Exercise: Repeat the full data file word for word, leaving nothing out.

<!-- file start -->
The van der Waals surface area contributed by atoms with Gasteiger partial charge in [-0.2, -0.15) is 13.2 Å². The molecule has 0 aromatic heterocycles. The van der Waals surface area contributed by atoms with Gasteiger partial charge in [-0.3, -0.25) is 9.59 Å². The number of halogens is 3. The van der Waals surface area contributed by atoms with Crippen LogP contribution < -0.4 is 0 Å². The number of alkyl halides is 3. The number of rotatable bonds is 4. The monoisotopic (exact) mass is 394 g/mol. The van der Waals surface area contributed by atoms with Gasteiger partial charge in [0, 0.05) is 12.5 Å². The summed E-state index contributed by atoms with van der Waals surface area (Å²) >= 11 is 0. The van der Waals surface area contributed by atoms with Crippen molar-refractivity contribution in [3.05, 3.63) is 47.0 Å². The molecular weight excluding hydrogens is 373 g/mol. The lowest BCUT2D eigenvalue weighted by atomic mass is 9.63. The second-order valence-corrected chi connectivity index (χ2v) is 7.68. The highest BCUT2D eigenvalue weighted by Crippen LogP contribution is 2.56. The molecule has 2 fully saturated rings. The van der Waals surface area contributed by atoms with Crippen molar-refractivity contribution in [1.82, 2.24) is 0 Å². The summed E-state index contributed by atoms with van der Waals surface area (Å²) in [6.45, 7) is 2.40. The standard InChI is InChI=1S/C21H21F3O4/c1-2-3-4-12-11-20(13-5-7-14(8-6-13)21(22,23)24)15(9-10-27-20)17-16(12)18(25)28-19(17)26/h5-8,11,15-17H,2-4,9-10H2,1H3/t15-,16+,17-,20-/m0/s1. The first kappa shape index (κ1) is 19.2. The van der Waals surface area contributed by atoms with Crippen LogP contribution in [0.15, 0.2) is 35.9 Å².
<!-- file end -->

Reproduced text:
The van der Waals surface area contributed by atoms with Gasteiger partial charge in [-0.2, -0.15) is 13.2 Å². The molecule has 0 aromatic heterocycles. The van der Waals surface area contributed by atoms with Gasteiger partial charge in [-0.3, -0.25) is 9.59 Å². The number of halogens is 3. The van der Waals surface area contributed by atoms with Crippen LogP contribution < -0.4 is 0 Å². The number of alkyl halides is 3. The number of rotatable bonds is 4. The monoisotopic (exact) mass is 394 g/mol. The van der Waals surface area contributed by atoms with Gasteiger partial charge in [0, 0.05) is 12.5 Å². The summed E-state index contributed by atoms with van der Waals surface area (Å²) >= 11 is 0. The van der Waals surface area contributed by atoms with Crippen molar-refractivity contribution in [3.05, 3.63) is 47.0 Å². The molecular weight excluding hydrogens is 373 g/mol. The lowest BCUT2D eigenvalue weighted by atomic mass is 9.63. The second-order valence-corrected chi connectivity index (χ2v) is 7.68. The highest BCUT2D eigenvalue weighted by Crippen LogP contribution is 2.56. The molecule has 2 fully saturated rings. The van der Waals surface area contributed by atoms with Crippen molar-refractivity contribution in [1.82, 2.24) is 0 Å². The summed E-state index contributed by atoms with van der Waals surface area (Å²) in [6.45, 7) is 2.40. The standard InChI is InChI=1S/C21H21F3O4/c1-2-3-4-12-11-20(13-5-7-14(8-6-13)21(22,23)24)15(9-10-27-20)17-16(12)18(25)28-19(17)26/h5-8,11,15-17H,2-4,9-10H2,1H3/t15-,16+,17-,20-/m0/s1. The first kappa shape index (κ1) is 19.2. The van der Waals surface area contributed by atoms with Crippen LogP contribution in [0.15, 0.2) is 35.9 Å².